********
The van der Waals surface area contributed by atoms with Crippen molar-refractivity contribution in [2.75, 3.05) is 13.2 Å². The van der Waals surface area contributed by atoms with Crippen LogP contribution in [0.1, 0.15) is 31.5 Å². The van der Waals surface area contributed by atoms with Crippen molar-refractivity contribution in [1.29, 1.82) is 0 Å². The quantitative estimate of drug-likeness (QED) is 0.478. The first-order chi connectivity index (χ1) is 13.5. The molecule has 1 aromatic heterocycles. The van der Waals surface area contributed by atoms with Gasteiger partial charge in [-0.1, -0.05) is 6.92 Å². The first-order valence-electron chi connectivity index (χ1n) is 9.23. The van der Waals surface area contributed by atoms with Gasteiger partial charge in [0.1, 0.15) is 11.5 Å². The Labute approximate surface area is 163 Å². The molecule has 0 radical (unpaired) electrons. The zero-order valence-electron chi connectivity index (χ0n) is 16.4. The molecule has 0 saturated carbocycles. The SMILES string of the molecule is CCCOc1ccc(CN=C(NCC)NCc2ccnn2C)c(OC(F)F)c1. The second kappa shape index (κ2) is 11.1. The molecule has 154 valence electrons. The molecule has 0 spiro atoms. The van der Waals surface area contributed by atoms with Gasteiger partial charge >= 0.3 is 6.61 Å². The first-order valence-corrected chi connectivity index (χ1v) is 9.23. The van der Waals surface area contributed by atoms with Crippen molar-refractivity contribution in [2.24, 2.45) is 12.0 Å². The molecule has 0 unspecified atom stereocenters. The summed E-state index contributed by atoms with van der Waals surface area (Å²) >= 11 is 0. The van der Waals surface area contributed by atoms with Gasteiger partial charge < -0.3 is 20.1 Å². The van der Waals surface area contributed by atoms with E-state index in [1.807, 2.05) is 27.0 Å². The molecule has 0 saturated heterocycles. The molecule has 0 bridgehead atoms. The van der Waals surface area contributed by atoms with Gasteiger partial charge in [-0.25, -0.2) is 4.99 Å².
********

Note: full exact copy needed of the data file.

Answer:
The van der Waals surface area contributed by atoms with Crippen molar-refractivity contribution in [2.75, 3.05) is 13.2 Å². The van der Waals surface area contributed by atoms with Crippen LogP contribution in [0.1, 0.15) is 31.5 Å². The van der Waals surface area contributed by atoms with Crippen molar-refractivity contribution in [1.29, 1.82) is 0 Å². The quantitative estimate of drug-likeness (QED) is 0.478. The first-order chi connectivity index (χ1) is 13.5. The molecule has 1 aromatic heterocycles. The van der Waals surface area contributed by atoms with Gasteiger partial charge in [-0.1, -0.05) is 6.92 Å². The first-order valence-electron chi connectivity index (χ1n) is 9.23. The van der Waals surface area contributed by atoms with Gasteiger partial charge in [0.1, 0.15) is 11.5 Å². The Labute approximate surface area is 163 Å². The molecule has 0 radical (unpaired) electrons. The zero-order valence-electron chi connectivity index (χ0n) is 16.4. The molecule has 0 saturated carbocycles. The SMILES string of the molecule is CCCOc1ccc(CN=C(NCC)NCc2ccnn2C)c(OC(F)F)c1. The second kappa shape index (κ2) is 11.1. The molecule has 154 valence electrons. The molecule has 0 spiro atoms. The van der Waals surface area contributed by atoms with Gasteiger partial charge >= 0.3 is 6.61 Å². The first-order valence-corrected chi connectivity index (χ1v) is 9.23. The van der Waals surface area contributed by atoms with Crippen molar-refractivity contribution in [2.24, 2.45) is 12.0 Å². The molecule has 0 unspecified atom stereocenters. The summed E-state index contributed by atoms with van der Waals surface area (Å²) >= 11 is 0. The van der Waals surface area contributed by atoms with Gasteiger partial charge < -0.3 is 20.1 Å². The van der Waals surface area contributed by atoms with E-state index in [1.807, 2.05) is 27.0 Å². The molecule has 0 saturated heterocycles. The molecule has 0 bridgehead atoms. The van der Waals surface area contributed by atoms with Gasteiger partial charge in [-0.25, -0.2) is 4.99 Å².